Dell S718QL 4K HDR Short-Throw Projector Reviewed

I had the pleasure to test the Dell S718QL and while it’s something I could never seriously hope to own as part of a home cinema setup, it very quickly sold me on the benefits of short-throw projection versus the classic back-of-the-room-over-the-shoulder approach.

Now I’ll be the first to admit I’m no expert in projectors. I’m stepping out of my comfort zone here, and the last projector I tested was some 10 years ago. This will be more of a subjective experience than an objective or comparative test, so strap in and get ready for me to wax lyrical about this glorious piece of hardware.

Let’s get the first elephant out of the room. The price. The Dell S718QL is – at time of writing – listed at a whopping £4,312.45 on their own website. The “Original Price” is quoted at £5,469.60 and I’ve seen it listed for as “little” as £3,500. Unless you’re a business with immediate needs and cash to burn, don’t pay anything more than £3,500 for one of these. Dell’s prices yoyo up and down with reckless abandon, so take advantage of this.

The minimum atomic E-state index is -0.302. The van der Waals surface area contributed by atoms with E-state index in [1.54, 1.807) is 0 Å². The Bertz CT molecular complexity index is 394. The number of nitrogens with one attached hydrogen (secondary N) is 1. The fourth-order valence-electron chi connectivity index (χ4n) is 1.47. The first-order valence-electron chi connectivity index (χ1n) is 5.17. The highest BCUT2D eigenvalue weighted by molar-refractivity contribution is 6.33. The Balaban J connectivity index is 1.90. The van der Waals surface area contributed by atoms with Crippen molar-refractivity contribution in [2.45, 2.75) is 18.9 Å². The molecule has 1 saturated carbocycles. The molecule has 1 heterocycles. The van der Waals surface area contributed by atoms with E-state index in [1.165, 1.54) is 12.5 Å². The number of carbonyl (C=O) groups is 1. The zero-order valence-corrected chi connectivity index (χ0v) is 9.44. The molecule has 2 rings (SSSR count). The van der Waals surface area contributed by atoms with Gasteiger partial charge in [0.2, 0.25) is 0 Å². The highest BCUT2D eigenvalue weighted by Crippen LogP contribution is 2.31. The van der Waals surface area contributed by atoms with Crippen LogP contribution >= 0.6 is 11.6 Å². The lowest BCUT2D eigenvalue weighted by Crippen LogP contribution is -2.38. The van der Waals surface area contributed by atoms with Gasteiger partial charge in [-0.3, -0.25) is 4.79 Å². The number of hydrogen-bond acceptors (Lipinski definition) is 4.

The second, less obvious elephant, is that I tested this at home, pointing at my living room wall, and it’s not really a consumer projector. Not because it isn’t perfectly appropriate for such uses, but because it’s big. Really big. Obnoxiously big. You’re going to need to devote a meter of your living room to a long, low AV unit to place this on and if you want a completely obscene floor-to-ceiling cinema screen to make your eyes melt and your jaw drop that AV unit should only be about 8 inches tall.

I’m not kidding. With the S718QL sat on top of a criminally ancient media center PC on the floor I was able to cover my entire wall from corner to corner – excepting a couple of inches around the edges and a couple of feet at the bottom – in glorious projected screen. Indeed if you look around Google image search for projector screens you should quickly happen upon a short-throw projector sat on a low coffee table… this clearly isn’t an unusual problem or setup and I’d wager many – in their need for a taller AV unit that accommodates the projector and video source – aren’t taking advantage of their short throw projector’s full potential.

What I noticed immediately with this setup, apart from its jaw-dropping awesomeness, was that to do this properly I would have to invest heavily on a good quality projection surface. Not only was my wall peppered with bumps and holes that I’d hastily filled with Decorator’s Caulk, but the rough painted surface tended to scatter and reflect the light and really made a hash of the contrast. In fact the screen was so big and so bright that it lit up adjacent walls and the ceiling – sort of like ambilight – generally washing itself out somewhat even in a darkened room at night.